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Electromagnetic Momentum and Energy

  1. Apr 16, 2009 #1
    I've been presented with these concepts, and the first time i saw them i thought they were just mathematical mambo-jumbo, but of course i didn't gave much importance to these thoughts. I've been constructing an idea of these after seeing how they behave in different circumstances, but really, i just seem to make a sense out of them from the examples and not from the 'derivation' they gave me. they're quite strange concepts, and i just wanted you guys to throw me some facts about them to chew in a bit and give a sense of them :)
  2. jcsd
  3. Apr 16, 2009 #2
    Are you talking about radio waves, visible light, x-rays, photons, etc?
  4. Apr 18, 2009 #3
    well, as far as i know, any EM field will have an energy associated with it. the expression for it would be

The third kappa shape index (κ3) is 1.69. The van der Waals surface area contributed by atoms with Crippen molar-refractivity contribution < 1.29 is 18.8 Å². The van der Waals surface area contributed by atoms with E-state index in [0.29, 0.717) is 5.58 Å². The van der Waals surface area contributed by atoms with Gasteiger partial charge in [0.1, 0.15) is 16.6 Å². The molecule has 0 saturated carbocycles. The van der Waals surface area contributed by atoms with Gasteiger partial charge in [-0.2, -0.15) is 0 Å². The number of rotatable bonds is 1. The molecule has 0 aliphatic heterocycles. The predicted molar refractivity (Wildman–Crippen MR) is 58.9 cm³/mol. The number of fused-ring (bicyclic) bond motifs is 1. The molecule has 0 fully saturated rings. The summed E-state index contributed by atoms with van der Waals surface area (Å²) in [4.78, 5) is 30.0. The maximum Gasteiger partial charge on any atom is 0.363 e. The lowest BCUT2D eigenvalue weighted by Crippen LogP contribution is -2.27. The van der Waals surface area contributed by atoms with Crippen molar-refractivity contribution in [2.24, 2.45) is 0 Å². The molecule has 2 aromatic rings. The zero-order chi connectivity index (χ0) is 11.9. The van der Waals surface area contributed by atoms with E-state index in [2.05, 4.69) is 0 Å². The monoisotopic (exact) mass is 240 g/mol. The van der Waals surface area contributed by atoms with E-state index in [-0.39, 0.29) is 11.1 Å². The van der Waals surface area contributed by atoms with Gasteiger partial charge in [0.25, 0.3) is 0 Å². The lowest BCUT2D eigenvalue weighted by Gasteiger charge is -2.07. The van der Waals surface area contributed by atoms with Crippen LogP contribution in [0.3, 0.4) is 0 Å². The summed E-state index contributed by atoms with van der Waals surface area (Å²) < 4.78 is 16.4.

(1/2)*[tex]\int E^2+B^2[/tex]
    This would be valid for any EM field, including light. the integral is taken over a certain volume, and you can get the energy density as the limit.
  5. Apr 18, 2009 #4
    The equation you are writing relates to the stored energy density in a volume. It is the physics version of such electrical engineering equations as (1/2) L I2 and (1/2) C V2. The electromagnetic energy flow is given by the Poynting vector P = integral[E x H] dA, which relates to the electromagnetic power flowing across an area element dA.
  6. Apr 18, 2009 #5


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    Staff: Mentor

    These pages derive electromagnetic energy and momentum conservation from Maxwell's equations.
  7. Apr 19, 2009 #6
    thanks. those links really helped :)
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